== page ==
Families Helping Their Children

Helping Children Grieve and Grow

An easy to read compassionate book about children, loss and grief. Topics include: Things Adults can say and Do to Help, How to talk to Children about Death, What Helps Children Bounce Back and much more.
-Donna O'Toole with Jerry Cory

How Do We Tell The Children

Provides the straightforward, uncomplicated language that will explain the facts of death to children from two-year-olds to teenagers, and shows how to help children cope with their feelings of grief, fear and loss. Its commonsense approach is based on years of observation and conversations with thousands of parents and their toddlers, preschoolers, young children and adolescents, and it includes insights from numerous psychologists, psychiatrists, educators, and clergy. Also includes a special section on answers to questions about special situations such as accidents, suicide and sudden infant death. - Dan Schaefer and Christine Lyons

If Daddy Loved Me, Why Did He Leave Me?

For parents and families caring for children after one parent has completed suicide. You will find a lot of information for parents and families about common feelings, questions and how to help the child.

Tear Soup

A great book for the entire family to read together. A recipe for healing after loss. After Grandy suffers a loss she cooks up her own batch of tear soup. Give you a glimpse into Grandy's life as she blends different ingredients into her own grief process. Full color illustrations throughout make this unique book valuable for family members to share. - Pat Schwiebert & Chuck DeKlyen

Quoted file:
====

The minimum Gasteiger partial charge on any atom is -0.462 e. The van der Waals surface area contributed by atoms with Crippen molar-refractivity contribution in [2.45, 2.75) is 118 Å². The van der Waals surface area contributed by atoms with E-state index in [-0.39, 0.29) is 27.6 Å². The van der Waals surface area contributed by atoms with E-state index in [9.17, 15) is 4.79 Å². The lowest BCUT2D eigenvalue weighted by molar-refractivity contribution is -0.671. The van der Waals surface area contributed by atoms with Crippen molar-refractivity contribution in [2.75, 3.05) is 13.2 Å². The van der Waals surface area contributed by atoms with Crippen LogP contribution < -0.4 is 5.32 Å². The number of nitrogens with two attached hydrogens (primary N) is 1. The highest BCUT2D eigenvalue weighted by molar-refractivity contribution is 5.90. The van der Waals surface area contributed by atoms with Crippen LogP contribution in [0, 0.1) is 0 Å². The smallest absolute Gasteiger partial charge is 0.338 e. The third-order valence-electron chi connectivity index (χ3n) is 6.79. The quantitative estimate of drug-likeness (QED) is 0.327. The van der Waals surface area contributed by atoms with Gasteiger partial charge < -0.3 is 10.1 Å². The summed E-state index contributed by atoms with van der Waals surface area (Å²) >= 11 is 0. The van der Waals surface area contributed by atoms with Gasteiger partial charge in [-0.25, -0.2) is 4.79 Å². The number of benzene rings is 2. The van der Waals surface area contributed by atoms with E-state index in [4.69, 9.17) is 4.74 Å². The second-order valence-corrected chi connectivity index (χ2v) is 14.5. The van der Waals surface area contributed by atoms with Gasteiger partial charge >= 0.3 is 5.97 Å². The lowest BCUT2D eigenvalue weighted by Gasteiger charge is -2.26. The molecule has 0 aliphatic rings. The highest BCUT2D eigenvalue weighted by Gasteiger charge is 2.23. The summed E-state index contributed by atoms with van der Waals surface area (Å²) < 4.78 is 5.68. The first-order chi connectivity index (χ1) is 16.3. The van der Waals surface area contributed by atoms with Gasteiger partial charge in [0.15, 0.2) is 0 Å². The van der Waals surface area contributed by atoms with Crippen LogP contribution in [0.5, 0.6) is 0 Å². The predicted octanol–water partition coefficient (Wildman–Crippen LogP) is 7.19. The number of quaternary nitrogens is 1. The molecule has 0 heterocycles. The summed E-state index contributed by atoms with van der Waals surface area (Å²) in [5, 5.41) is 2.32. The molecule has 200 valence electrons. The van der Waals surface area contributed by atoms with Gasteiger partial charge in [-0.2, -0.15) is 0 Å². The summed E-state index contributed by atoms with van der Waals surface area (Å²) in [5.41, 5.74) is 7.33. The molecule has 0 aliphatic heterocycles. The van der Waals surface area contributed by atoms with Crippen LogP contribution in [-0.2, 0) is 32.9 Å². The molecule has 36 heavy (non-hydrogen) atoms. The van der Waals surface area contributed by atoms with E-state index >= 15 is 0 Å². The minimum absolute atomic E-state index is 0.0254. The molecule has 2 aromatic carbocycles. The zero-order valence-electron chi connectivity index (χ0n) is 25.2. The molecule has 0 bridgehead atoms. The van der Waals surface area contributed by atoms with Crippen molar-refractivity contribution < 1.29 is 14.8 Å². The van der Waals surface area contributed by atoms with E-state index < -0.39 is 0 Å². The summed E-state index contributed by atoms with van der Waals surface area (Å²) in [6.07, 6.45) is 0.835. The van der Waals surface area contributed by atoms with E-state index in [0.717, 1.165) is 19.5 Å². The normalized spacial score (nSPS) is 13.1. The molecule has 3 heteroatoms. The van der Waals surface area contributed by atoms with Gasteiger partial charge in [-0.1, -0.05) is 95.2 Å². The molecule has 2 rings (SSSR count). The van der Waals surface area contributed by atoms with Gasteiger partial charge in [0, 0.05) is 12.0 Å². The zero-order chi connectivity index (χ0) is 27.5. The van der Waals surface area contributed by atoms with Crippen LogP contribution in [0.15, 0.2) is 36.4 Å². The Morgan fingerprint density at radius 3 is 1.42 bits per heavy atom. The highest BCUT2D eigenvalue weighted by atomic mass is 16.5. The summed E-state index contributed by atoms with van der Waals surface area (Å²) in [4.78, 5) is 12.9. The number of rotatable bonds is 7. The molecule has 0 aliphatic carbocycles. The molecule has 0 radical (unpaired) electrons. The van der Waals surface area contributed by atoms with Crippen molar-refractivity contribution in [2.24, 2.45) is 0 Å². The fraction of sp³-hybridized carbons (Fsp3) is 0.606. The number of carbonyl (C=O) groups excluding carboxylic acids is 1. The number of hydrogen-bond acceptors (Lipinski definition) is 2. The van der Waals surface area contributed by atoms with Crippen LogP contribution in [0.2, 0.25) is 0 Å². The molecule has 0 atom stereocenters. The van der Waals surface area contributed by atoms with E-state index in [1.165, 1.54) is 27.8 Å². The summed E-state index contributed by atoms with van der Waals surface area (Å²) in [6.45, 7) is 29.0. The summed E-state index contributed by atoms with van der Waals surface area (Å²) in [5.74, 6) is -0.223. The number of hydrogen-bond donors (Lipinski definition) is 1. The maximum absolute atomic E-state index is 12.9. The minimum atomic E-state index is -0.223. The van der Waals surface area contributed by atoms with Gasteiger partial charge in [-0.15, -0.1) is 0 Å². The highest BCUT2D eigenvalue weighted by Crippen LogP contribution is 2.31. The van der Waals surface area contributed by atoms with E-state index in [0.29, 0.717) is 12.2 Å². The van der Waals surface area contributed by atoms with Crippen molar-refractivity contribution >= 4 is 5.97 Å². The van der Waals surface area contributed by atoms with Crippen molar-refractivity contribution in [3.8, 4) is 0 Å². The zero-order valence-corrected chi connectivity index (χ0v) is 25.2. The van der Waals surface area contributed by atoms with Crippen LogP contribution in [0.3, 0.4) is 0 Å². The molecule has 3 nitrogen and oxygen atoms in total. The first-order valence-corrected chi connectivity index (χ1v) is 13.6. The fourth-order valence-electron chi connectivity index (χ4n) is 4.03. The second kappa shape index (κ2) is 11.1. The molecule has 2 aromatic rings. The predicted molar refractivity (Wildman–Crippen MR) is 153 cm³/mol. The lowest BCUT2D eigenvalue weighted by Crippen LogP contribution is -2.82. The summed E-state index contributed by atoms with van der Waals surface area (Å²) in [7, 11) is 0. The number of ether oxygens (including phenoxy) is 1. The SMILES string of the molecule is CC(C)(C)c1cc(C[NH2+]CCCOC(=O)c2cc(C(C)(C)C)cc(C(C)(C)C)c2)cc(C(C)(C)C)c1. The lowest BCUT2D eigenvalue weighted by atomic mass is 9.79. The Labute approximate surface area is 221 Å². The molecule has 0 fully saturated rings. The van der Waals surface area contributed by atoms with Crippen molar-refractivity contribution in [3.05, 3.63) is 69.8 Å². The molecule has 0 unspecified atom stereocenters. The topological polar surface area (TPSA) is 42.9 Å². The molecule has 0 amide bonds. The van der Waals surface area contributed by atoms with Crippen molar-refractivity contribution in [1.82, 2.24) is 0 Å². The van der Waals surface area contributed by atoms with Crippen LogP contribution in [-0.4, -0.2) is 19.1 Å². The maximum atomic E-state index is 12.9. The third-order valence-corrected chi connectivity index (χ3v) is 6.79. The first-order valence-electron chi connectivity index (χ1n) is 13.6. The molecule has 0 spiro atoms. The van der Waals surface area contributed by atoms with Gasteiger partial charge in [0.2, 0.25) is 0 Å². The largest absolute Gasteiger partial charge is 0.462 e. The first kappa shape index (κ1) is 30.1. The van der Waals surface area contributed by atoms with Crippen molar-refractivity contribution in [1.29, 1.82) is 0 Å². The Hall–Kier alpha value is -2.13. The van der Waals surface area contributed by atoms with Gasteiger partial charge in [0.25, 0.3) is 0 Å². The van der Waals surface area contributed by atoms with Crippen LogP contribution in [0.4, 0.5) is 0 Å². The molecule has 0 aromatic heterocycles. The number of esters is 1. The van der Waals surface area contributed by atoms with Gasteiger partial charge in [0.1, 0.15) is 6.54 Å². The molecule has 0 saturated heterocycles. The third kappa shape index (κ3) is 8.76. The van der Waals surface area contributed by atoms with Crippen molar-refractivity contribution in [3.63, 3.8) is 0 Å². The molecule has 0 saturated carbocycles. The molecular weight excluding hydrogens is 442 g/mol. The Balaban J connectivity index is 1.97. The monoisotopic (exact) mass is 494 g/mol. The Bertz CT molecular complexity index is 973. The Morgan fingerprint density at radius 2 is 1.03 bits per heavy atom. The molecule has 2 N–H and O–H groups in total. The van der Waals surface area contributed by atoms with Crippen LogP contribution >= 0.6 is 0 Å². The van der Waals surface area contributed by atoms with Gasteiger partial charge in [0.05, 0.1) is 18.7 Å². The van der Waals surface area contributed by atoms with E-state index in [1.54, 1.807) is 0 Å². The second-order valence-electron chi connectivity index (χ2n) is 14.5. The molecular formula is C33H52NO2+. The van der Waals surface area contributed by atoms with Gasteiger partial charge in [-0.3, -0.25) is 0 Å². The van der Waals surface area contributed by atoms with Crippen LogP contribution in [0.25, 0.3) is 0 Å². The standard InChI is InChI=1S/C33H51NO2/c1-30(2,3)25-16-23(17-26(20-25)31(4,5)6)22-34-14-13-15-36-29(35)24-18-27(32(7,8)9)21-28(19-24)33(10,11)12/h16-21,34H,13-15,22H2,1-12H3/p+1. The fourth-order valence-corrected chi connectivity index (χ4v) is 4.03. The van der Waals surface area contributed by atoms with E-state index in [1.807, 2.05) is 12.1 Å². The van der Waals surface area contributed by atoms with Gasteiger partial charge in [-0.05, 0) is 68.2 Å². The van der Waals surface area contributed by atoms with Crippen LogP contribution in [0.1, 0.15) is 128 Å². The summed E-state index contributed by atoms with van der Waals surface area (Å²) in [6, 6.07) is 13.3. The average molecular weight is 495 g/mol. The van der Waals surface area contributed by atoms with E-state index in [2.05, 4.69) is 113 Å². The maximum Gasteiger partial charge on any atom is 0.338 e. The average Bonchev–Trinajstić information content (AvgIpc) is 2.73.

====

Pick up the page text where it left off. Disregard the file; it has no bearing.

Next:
The Fall of Freddie the Leaf

'A story of life for all ages' This is a story about how Freddie and his companion leaves change with the passing seasons, finally falling to the ground with winter's snow. Both children and adults will be touched by this inspiring story of the cycle of life. - Leo Buscaglia, Ph.D.

When Someone You Know Has Been Killed

An exceptional resources that speaks directly to youth suffering a traumatic loss. Photo's are meaningful and contemporary and information is concise and given in a tone teens will welcome. - Jay Schleifer